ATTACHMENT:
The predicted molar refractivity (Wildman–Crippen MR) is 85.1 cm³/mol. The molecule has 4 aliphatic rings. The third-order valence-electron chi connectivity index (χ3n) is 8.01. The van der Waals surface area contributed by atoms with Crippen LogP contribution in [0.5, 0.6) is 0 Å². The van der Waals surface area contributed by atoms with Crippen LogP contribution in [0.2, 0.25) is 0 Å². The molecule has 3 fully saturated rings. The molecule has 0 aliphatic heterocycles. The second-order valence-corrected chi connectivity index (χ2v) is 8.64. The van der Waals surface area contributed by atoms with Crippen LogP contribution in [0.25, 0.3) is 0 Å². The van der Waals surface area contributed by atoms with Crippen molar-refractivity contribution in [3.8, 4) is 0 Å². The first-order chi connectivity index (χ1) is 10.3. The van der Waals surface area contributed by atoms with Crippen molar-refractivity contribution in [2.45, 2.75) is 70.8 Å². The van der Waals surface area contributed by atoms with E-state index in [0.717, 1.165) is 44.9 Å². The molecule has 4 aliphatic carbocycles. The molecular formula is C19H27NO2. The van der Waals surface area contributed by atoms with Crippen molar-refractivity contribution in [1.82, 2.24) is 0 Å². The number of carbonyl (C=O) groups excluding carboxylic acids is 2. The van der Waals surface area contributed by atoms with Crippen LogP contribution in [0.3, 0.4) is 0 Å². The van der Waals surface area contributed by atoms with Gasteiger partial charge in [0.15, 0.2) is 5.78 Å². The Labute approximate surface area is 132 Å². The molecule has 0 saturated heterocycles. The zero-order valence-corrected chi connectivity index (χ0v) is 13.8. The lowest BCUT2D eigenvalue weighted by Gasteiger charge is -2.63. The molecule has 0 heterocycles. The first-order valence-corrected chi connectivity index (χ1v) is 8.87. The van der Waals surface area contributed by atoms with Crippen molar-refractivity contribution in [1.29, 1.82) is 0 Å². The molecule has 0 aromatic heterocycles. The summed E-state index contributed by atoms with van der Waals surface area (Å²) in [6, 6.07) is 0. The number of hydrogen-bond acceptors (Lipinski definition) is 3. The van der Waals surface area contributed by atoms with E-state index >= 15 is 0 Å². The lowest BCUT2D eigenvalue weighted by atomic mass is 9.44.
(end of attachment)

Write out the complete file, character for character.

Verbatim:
The predicted molar refractivity (Wildman–Crippen MR) is 85.1 cm³/mol. The molecule has 4 aliphatic rings. The third-order valence-electron chi connectivity index (χ3n) is 8.01. The van der Waals surface area contributed by atoms with Crippen LogP contribution in [0.5, 0.6) is 0 Å². The van der Waals surface area contributed by atoms with Crippen LogP contribution in [0.2, 0.25) is 0 Å². The molecule has 3 fully saturated rings. The molecule has 0 aliphatic heterocycles. The second-order valence-corrected chi connectivity index (χ2v) is 8.64. The van der Waals surface area contributed by atoms with Crippen LogP contribution in [0.25, 0.3) is 0 Å². The van der Waals surface area contributed by atoms with Crippen molar-refractivity contribution in [3.8, 4) is 0 Å². The first-order chi connectivity index (χ1) is 10.3. The van der Waals surface area contributed by atoms with Crippen molar-refractivity contribution in [2.45, 2.75) is 70.8 Å². The van der Waals surface area contributed by atoms with E-state index in [0.717, 1.165) is 44.9 Å². The molecule has 4 aliphatic carbocycles. The molecular formula is C19H27NO2. The van der Waals surface area contributed by atoms with Crippen molar-refractivity contribution in [1.82, 2.24) is 0 Å². The number of carbonyl (C=O) groups excluding carboxylic acids is 2. The van der Waals surface area contributed by atoms with Crippen LogP contribution in [0.3, 0.4) is 0 Å². The van der Waals surface area contributed by atoms with Gasteiger partial charge in [0.15, 0.2) is 5.78 Å². The Labute approximate surface area is 132 Å². The molecule has 0 saturated heterocycles. The zero-order valence-corrected chi connectivity index (χ0v) is 13.8. The lowest BCUT2D eigenvalue weighted by Gasteiger charge is -2.63. The molecule has 0 heterocycles. The first-order valence-corrected chi connectivity index (χ1v) is 8.87. The van der Waals surface area contributed by atoms with Crippen molar-refractivity contribution in [1.29, 1.82) is 0 Å². The molecule has 0 aromatic heterocycles. The summed E-state index contributed by atoms with van der Waals surface area (Å²) in [6, 6.07) is 0. The number of hydrogen-bond acceptors (Lipinski definition) is 3. The van der Waals surface area contributed by atoms with E-state index >= 15 is 0 Å². The lowest BCUT2D eigenvalue weighted by atomic mass is 9.44.